- The Washington Times - Wednesday, November 19, 2003

NEW YORK — Mayor Michael R. Bloomberg never disparaged Rudolph W. Giuliani even as he was undoing much of the work of his celebrated predecessor, a veteran political consultant said.

The reticence was a fine example of “the Bloomberg style,” Doug Muzzio told Newsday.

In another sunny evaluation, Bill Cunningham, the mayor’s communications director, suggested that Mr. Bloomberg was capturing “flies with honey” rather than “yelling and screaming.”

Days later, in an interview with Vanity Fair magazine, Mr. Bloomberg drew harsh contrasts between his administration and that of the man who had endorsed him. During Mr. Giuliani’s two terms, he said, “every single decision, everybody, every story, everything, was always couched in terms of race. That’s not true anymore.”

In an article titled “The Mogul of City Hall,” he said Mr. Giuliani wanted to make all of the decisions, as if he were fire commissioner and police commissioner. Mr. Bloomberg said he, on the other hand, preferred “to pick people and let them do it.”

Former Mayor Edward I. Koch, author of “Giuliani: Nasty Man,” said Mr. Bloomberg’s remarks indicate that he is starting to fight for a second term.

“He knows he wouldn’t be mayor without Rudy,” said Mr. Koch, “but he was following his deep Freudian urges.”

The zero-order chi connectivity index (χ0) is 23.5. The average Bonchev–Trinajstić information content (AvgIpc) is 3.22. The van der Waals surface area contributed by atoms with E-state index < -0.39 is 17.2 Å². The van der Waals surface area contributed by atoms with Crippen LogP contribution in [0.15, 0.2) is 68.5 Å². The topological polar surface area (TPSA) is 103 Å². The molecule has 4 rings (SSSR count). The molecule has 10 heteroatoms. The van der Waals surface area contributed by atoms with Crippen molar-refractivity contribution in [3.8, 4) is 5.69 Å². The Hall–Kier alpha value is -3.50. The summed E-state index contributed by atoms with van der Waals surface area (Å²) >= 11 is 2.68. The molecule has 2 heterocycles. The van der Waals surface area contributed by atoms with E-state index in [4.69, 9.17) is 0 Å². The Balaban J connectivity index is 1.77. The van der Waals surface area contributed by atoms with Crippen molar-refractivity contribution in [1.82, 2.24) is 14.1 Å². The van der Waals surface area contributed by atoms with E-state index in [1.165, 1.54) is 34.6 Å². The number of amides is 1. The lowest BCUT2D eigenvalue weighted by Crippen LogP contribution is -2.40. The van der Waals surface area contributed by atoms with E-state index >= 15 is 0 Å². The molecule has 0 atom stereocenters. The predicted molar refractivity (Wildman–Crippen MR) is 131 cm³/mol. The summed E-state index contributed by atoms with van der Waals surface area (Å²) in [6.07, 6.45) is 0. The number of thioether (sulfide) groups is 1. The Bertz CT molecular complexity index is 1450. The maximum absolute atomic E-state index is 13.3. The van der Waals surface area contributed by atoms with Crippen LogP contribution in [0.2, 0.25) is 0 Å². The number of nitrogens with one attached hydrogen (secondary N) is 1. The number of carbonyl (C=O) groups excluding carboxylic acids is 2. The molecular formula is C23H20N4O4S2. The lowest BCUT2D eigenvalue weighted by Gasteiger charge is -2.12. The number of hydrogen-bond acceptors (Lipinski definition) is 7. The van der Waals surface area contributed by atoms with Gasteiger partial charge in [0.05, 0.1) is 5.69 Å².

Mr. Bloomberg defended his smoking ban by equating the number of deaths from secondhand smoke to lives lost on September 11, when Mr. Giuliani gained wide admiration for his leadership.

The silent reaction in the Giuliani camp had an ominous ring.

Mr. Bloomberg is a billionaire mayor, but Mr. Giuliani is said to command $100,000 for speeches, was named Time magazine’s Person of the Year and has been knighted in the United Kingdom by Queen Elizabeth II.

When asked about his remarks, Mr. Bloomberg simply complimented his three predecessors.

Political analysts say the mayor finally is distancing himself from Mr. Giuliani and trying to broaden his own political base.

Thomas V. Ognibene, a former city councilman from Queens who has announced he will oppose Mr. Bloomberg for the Republican nomination in 2005, said the mayor’s political base is limited to Manhattan.

He said Mr. Bloomberg, who was a lifelong Democrat until the 2001 mayoral race, “doesn’t have anyone in his organization who thinks the way a Republican does.”

Mr. Bloomberg’s contributions may have cemented his relationship with state party officials, but his increases in taxes and fees — including an 18.5 percent raise in the real estate tax — have hurt his image among Republicans.

The smoking ban didn’t help. Many Republicans saw it as an example of a liberal philosophy devoted to changing behavior.

“Ultimately, he’s gone back to the liberal Democratic tradition,” Mr. Ognibene said. “Republicans feel betrayed.”

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